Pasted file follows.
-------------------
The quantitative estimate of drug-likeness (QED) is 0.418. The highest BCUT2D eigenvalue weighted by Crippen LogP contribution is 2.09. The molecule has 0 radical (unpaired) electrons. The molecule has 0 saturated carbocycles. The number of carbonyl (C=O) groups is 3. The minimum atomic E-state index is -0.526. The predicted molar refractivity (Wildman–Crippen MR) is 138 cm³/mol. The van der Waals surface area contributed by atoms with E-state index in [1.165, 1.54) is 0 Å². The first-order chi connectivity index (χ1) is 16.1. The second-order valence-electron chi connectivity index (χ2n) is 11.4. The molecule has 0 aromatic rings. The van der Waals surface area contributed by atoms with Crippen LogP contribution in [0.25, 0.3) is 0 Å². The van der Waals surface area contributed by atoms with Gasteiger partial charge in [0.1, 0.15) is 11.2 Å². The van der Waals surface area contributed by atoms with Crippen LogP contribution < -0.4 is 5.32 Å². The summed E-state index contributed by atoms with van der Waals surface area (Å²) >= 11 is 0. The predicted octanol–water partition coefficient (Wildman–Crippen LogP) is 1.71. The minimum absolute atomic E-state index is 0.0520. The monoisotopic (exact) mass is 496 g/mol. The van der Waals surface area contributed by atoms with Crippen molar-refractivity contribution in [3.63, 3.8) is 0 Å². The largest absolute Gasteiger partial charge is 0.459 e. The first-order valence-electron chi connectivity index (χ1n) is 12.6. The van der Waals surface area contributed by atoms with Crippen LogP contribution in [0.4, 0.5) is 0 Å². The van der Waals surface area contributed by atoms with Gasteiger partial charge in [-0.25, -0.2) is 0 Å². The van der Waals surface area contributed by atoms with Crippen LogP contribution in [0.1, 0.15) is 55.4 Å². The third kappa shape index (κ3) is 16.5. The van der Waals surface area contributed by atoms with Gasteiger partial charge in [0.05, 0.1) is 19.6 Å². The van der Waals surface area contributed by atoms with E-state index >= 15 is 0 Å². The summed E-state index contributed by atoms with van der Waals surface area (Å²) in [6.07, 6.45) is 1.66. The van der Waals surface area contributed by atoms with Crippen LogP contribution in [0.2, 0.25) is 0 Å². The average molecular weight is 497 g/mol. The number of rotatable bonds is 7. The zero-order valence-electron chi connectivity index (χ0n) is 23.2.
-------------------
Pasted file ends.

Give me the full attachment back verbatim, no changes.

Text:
The quantitative estimate of drug-likeness (QED) is 0.418. The highest BCUT2D eigenvalue weighted by Crippen LogP contribution is 2.09. The molecule has 0 radical (unpaired) electrons. The molecule has 0 saturated carbocycles. The number of carbonyl (C=O) groups is 3. The minimum atomic E-state index is -0.526. The predicted molar refractivity (Wildman–Crippen MR) is 138 cm³/mol. The van der Waals surface area contributed by atoms with E-state index in [1.165, 1.54) is 0 Å². The first-order chi connectivity index (χ1) is 16.1. The second-order valence-electron chi connectivity index (χ2n) is 11.4. The molecule has 0 aromatic rings. The van der Waals surface area contributed by atoms with Crippen LogP contribution in [0.25, 0.3) is 0 Å². The van der Waals surface area contributed by atoms with Gasteiger partial charge in [0.1, 0.15) is 11.2 Å². The van der Waals surface area contributed by atoms with Crippen LogP contribution < -0.4 is 5.32 Å². The summed E-state index contributed by atoms with van der Waals surface area (Å²) >= 11 is 0. The predicted octanol–water partition coefficient (Wildman–Crippen LogP) is 1.71. The minimum absolute atomic E-state index is 0.0520. The monoisotopic (exact) mass is 496 g/mol. The van der Waals surface area contributed by atoms with Crippen molar-refractivity contribution in [3.63, 3.8) is 0 Å². The largest absolute Gasteiger partial charge is 0.459 e. The first-order valence-electron chi connectivity index (χ1n) is 12.6. The van der Waals surface area contributed by atoms with Crippen LogP contribution in [0.4, 0.5) is 0 Å². The van der Waals surface area contributed by atoms with Gasteiger partial charge in [-0.25, -0.2) is 0 Å². The van der Waals surface area contributed by atoms with Crippen LogP contribution in [0.1, 0.15) is 55.4 Å². The third kappa shape index (κ3) is 16.5. The van der Waals surface area contributed by atoms with Gasteiger partial charge in [0.05, 0.1) is 19.6 Å². The van der Waals surface area contributed by atoms with E-state index >= 15 is 0 Å². The summed E-state index contributed by atoms with van der Waals surface area (Å²) in [6.07, 6.45) is 1.66. The van der Waals surface area contributed by atoms with Crippen LogP contribution in [0.2, 0.25) is 0 Å². The average molecular weight is 497 g/mol. The number of rotatable bonds is 7. The zero-order valence-electron chi connectivity index (χ0n) is 23.2.